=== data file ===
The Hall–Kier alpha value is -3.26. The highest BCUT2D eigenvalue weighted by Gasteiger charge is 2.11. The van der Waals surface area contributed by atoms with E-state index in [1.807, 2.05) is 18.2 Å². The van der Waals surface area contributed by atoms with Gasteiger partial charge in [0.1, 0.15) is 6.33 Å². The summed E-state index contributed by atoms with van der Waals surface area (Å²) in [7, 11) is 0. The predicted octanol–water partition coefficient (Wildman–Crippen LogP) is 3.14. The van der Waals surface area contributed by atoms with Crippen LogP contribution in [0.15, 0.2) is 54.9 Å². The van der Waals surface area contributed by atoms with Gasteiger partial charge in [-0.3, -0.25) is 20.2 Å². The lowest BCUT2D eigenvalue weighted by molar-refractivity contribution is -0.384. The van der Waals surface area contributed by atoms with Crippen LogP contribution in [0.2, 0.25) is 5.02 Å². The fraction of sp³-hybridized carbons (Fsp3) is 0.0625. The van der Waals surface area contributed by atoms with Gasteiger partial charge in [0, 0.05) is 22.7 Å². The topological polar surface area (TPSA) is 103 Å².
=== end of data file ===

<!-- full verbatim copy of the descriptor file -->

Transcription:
The Hall–Kier alpha value is -3.26. The highest BCUT2D eigenvalue weighted by Gasteiger charge is 2.11. The van der Waals surface area contributed by atoms with E-state index in [1.807, 2.05) is 18.2 Å². The van der Waals surface area contributed by atoms with Gasteiger partial charge in [0.1, 0.15) is 6.33 Å². The summed E-state index contributed by atoms with van der Waals surface area (Å²) in [7, 11) is 0. The predicted octanol–water partition coefficient (Wildman–Crippen LogP) is 3.14. The van der Waals surface area contributed by atoms with Crippen LogP contribution in [0.15, 0.2) is 54.9 Å². The van der Waals surface area contributed by atoms with Gasteiger partial charge in [-0.3, -0.25) is 20.2 Å². The lowest BCUT2D eigenvalue weighted by molar-refractivity contribution is -0.384. The van der Waals surface area contributed by atoms with Crippen LogP contribution in [0.2, 0.25) is 5.02 Å². The fraction of sp³-hybridized carbons (Fsp3) is 0.0625. The van der Waals surface area contributed by atoms with Gasteiger partial charge in [0, 0.05) is 22.7 Å². The topological polar surface area (TPSA) is 103 Å².